Africa CDC strategy: helping African nations “leapfrog” development and innovate sustainably

Africa Centres for Disease Control and Prevention (CDC) has launched its digital transformation strategy for 2023 – 2030, focusing on the potential for African nations to “leapfrog traditional stages of development and adopt innovative solutions that can significantly improve health outcomes”.

The new strategy represents the collaborative efforts of many different entities, including African Union Member States, the US CDC, Smart Africa, and The Mastercard Foundation. It covers guiding principles including national ownership of digital health systems, design for scale and build for sustainability, empowerment of healthcare workforces, open standards and adoption of digital public infrastructure and goods, and regional integration of capabilities.

Seven specific strategic objectives provide a roadmap for the overall strategy.

Strategic objective one refers to digital health governance and strategy, supporting the restructuring of digital health coordination, knowledge management, and maturity assessments. Actions in this area include leading advocacy initiatives at Head of State and Minister of Health level to discuss systemic changes associated with digital health; to support the re-structuring of digital health coordination at national level in order to encourage stronger collaboration; support the development of national digital health strategies and actionable plans; and support and contribute to continental digital ‘communities of practice’ to “best harness available expertise and scale up capacity building efforts”.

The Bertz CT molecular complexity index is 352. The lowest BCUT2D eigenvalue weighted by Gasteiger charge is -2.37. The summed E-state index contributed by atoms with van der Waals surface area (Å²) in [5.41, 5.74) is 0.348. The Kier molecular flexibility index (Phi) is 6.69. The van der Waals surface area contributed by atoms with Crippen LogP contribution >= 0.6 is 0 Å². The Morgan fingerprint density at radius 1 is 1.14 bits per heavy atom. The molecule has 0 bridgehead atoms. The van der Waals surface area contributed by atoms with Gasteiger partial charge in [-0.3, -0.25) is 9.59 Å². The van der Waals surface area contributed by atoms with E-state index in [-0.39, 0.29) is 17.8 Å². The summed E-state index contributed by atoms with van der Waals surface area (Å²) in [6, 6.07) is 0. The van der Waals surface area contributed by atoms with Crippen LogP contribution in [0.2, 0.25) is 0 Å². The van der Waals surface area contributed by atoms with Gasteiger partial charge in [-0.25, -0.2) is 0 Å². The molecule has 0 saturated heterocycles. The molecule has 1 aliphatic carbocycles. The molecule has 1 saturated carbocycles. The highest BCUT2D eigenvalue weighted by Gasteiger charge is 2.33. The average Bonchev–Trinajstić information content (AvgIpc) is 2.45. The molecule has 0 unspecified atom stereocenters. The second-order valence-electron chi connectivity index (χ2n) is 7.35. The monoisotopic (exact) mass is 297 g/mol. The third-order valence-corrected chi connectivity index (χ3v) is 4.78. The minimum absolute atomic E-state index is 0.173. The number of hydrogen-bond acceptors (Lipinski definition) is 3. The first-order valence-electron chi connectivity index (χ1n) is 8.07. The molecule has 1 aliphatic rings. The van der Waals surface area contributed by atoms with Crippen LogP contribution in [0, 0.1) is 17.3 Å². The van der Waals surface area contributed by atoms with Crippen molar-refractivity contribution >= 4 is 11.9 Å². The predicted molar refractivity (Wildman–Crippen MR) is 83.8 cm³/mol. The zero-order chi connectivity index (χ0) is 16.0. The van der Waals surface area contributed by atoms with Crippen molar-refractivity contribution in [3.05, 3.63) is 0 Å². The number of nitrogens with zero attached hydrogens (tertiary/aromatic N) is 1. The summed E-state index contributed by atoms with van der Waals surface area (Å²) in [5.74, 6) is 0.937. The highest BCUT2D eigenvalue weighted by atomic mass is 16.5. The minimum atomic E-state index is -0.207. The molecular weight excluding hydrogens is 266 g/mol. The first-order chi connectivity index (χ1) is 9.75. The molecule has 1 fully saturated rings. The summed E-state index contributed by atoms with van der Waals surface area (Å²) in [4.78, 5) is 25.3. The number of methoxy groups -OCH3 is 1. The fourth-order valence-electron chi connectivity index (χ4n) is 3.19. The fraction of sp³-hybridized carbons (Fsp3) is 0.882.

Strategic objective two is on interoperable platforms and solutions, including providing technical guidance on available solutions, engaging in knowledge management, and creating national and continental surveillance and response dashboards. Here, the strategy sets out actions including supporting appropriation and implementation of architecture for digital health in each Member State; working with partners to support efforts to map and evaluate existing digital solutions with the aim of recommending specific digital tools for use cases; supporting the development and implementation of dashboards for data-based decision-making; and developing the existing Africa CDC dashboards with clear data governance along with incentives for Member States to share information.

Strategic objective three is enhancing the digital workforce capacity, conducting gap analysis, providing guidance on competency frameworks, and supporting fellowships. In this area, Africa CDC shares planned activities including supporting analysis of existing human capital in Member States with the aim of identifying existing skills and and numbers and prioritising capacity gaps; launching a Health Informatics Fellowship; providing online training for African health informaticians; working with communities of practice to develop a Pan African Health Informatics Network; leading the organisation of the African Health Tech Summit; working with partners to define digital competency frameworks; and defining technical guidelines for the revision of job classifications and career tracks.